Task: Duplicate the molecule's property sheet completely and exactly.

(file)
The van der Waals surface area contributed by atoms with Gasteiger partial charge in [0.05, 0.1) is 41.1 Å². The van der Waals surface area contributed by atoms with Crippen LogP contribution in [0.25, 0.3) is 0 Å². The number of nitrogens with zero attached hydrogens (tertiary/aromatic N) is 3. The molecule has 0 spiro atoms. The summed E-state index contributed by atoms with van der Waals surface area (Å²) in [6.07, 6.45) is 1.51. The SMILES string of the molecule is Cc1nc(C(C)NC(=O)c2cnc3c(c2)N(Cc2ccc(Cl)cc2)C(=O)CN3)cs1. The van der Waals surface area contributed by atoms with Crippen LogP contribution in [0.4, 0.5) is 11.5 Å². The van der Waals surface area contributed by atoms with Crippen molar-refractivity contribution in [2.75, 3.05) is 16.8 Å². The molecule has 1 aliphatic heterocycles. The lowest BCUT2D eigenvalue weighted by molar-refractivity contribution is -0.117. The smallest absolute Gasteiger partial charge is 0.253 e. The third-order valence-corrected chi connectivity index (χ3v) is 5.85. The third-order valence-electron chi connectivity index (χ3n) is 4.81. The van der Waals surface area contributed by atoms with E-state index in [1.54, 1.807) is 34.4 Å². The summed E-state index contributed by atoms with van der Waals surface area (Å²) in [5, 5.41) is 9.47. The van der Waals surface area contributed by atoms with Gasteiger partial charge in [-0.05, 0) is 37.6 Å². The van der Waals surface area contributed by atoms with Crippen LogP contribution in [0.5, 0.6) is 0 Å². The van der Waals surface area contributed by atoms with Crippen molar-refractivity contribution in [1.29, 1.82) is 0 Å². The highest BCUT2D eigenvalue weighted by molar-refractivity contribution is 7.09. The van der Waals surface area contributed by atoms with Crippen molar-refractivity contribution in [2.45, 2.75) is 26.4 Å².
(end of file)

The van der Waals surface area contributed by atoms with Gasteiger partial charge in [0.05, 0.1) is 41.1 Å². The van der Waals surface area contributed by atoms with Crippen LogP contribution in [0.25, 0.3) is 0 Å². The number of nitrogens with zero attached hydrogens (tertiary/aromatic N) is 3. The molecule has 0 spiro atoms. The summed E-state index contributed by atoms with van der Waals surface area (Å²) in [6.07, 6.45) is 1.51. The SMILES string of the molecule is Cc1nc(C(C)NC(=O)c2cnc3c(c2)N(Cc2ccc(Cl)cc2)C(=O)CN3)cs1. The van der Waals surface area contributed by atoms with Crippen LogP contribution in [0.4, 0.5) is 11.5 Å². The van der Waals surface area contributed by atoms with Crippen molar-refractivity contribution in [2.75, 3.05) is 16.8 Å². The molecule has 1 aliphatic heterocycles. The lowest BCUT2D eigenvalue weighted by molar-refractivity contribution is -0.117. The smallest absolute Gasteiger partial charge is 0.253 e. The third-order valence-corrected chi connectivity index (χ3v) is 5.85. The third-order valence-electron chi connectivity index (χ3n) is 4.81. The van der Waals surface area contributed by atoms with E-state index in [1.54, 1.807) is 34.4 Å². The summed E-state index contributed by atoms with van der Waals surface area (Å²) in [5, 5.41) is 9.47. The van der Waals surface area contributed by atoms with Gasteiger partial charge in [-0.05, 0) is 37.6 Å². The van der Waals surface area contributed by atoms with Crippen LogP contribution in [0.5, 0.6) is 0 Å². The van der Waals surface area contributed by atoms with Crippen molar-refractivity contribution in [1.29, 1.82) is 0 Å². The highest BCUT2D eigenvalue weighted by molar-refractivity contribution is 7.09. The van der Waals surface area contributed by atoms with Crippen molar-refractivity contribution in [2.45, 2.75) is 26.4 Å².